Jeff Mizanskey, a Missouri man who has been serving a life sentence with no possibility for parole over marijuana possession, learned earlier this week that after more than two decades behind bars he gets to go home.
Three months ago, Governor Jay Nixon granted a commutation of Mizanskey’s sentence, which he suggested would give him the “opportunity to demonstrate that he deserves parole.” Last week, Mizanskey took full advantage of this newfound chance to lobby for his freedom, expecting for the parole board to take up to 12 weeks to reach a decision. However, after less than a week of deliberation, Mizanskey received word on Monday that his parole had been granted.
Attorney Dan Viets, who represents Mizanskey, said that with such a rapid verdict from the parole board, he anticipates his client could be let go within the month – probably sooner.
“We were notified today that he will be granted parole and be released within ’10 to 25 days,'” Viets confirmed with the Huffington Post in regards to the Missouri Department of Corrections’ decision.
Since the early 1990s, Mizanskey has been serving a life sentence with no chance for parole after falling victim to the state’s three-strike rule based on three separate non-violent offenses for possession of marijuana. Although the habitual offender law was repealed in 2014, Mizanskey’s chances of ever seeing the outside of the prison gates appeared hopeless in the face of this reform.
Fortunately, the case caught the attention of journalists from all over the country, who seemed to report, almost every week, on the injustice behind Mizanskey’s continued incarceration. A petition on Change.org, garnering the support of nearly 400,000 people, also kept the case in the public eye, as well as a letter signed by several members of the Missouri General Assembly asking Governor Nixon to show Mizanskey some compassion.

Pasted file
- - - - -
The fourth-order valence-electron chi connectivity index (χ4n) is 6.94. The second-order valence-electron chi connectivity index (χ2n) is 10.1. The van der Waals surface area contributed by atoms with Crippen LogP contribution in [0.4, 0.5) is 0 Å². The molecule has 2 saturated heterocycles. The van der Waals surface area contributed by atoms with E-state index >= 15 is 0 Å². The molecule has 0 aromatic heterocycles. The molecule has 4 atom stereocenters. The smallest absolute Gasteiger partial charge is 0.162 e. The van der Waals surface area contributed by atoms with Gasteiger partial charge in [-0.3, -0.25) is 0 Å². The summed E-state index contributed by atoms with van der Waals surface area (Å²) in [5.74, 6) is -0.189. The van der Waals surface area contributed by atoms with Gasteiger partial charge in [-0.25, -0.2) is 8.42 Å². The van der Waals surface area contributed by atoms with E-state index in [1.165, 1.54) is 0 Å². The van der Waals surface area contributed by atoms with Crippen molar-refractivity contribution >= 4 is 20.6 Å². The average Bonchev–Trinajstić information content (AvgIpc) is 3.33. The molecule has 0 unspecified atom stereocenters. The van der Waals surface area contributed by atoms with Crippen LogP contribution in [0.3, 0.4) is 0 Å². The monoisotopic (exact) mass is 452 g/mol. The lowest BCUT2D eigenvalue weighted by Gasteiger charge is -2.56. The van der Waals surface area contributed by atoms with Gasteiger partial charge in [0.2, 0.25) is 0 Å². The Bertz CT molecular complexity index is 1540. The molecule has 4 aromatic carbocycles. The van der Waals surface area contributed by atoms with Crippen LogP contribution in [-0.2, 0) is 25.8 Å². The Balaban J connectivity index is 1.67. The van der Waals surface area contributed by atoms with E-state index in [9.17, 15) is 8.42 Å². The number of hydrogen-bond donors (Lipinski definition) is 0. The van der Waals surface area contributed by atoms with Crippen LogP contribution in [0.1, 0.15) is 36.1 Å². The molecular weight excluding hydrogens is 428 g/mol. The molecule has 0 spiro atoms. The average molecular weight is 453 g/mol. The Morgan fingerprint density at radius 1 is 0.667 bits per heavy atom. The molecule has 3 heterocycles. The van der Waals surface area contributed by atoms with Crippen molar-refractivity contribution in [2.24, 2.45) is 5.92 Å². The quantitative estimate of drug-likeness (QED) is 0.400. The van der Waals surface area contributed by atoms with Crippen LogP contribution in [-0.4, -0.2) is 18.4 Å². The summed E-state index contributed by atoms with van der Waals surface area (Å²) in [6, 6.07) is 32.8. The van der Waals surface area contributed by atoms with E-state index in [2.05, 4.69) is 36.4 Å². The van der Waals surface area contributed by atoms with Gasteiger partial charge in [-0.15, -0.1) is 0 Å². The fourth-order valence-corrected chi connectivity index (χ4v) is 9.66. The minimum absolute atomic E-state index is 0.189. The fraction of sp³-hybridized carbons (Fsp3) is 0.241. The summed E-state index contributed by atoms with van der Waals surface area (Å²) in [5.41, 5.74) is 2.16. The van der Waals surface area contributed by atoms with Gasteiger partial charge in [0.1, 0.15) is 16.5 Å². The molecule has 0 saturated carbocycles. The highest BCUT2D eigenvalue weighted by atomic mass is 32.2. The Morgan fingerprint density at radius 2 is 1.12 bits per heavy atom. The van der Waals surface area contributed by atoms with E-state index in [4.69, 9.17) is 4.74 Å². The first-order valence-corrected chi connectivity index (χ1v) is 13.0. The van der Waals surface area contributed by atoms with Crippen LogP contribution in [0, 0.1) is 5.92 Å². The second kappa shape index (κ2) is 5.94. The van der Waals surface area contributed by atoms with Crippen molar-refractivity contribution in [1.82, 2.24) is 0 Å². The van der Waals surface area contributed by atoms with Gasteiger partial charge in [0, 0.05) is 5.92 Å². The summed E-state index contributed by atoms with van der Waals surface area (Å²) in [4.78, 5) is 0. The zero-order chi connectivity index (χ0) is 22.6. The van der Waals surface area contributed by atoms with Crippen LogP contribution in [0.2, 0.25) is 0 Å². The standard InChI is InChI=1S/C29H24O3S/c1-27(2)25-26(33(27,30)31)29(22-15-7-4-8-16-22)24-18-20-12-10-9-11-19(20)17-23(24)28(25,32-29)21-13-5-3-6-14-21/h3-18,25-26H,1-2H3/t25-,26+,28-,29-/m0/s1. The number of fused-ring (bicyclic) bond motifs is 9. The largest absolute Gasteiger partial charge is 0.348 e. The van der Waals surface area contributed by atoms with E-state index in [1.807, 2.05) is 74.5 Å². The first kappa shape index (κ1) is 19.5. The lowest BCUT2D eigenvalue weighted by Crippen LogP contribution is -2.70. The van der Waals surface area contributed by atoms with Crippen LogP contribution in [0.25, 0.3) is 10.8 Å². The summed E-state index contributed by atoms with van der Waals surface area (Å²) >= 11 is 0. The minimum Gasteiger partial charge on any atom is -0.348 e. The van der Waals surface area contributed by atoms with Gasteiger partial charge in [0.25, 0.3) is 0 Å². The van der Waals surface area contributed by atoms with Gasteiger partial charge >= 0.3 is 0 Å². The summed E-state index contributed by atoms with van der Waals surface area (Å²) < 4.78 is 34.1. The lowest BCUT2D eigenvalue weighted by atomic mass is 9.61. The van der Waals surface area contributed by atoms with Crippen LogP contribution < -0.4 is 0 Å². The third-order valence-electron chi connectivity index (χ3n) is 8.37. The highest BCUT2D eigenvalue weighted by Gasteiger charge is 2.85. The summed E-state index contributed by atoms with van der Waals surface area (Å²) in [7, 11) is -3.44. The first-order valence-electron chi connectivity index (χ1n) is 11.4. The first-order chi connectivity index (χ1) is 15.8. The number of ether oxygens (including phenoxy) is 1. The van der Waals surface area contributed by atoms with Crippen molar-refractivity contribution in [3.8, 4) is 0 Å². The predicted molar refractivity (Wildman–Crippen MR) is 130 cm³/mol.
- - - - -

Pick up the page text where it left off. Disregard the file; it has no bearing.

Many supporters believe that once state lawmakers began campaigning for Mizanskey’s release is the moment his story began to turn around.
Prior to last week’s hearing, Mizanskey told reporters that he was skeptical whether or not the parole board would grant him an early release. However, the Free Jeff Mizanskey Facebook page confirmed the news on Monday.
“Great news everyone… Jeff is coming home this month!” said the post. “We want everyone to know how greatful [sic] we are for all the support received throughout this whole ordeal.”
Unfortunately, there are still thousands of non-violent offenders locked up all over the country for possession of cannabis. The ACLU reports that 88 percent of all drug-related arrests in the United States are for marijuana possession – a pretty hefty rate considering that four states and the District of Columbia have legalized the leaf for recreational use. Further reports indicate that the federal government still spends tens of millions of dollars every year to enforce marijuana laws.
So, despite optimism and hope, ladies and gentlemen, make no mistake about it… the war on marijuana is far from over. But, fortunately, one of its POWs is coming home.
Should all pot POWs be free? Let us know.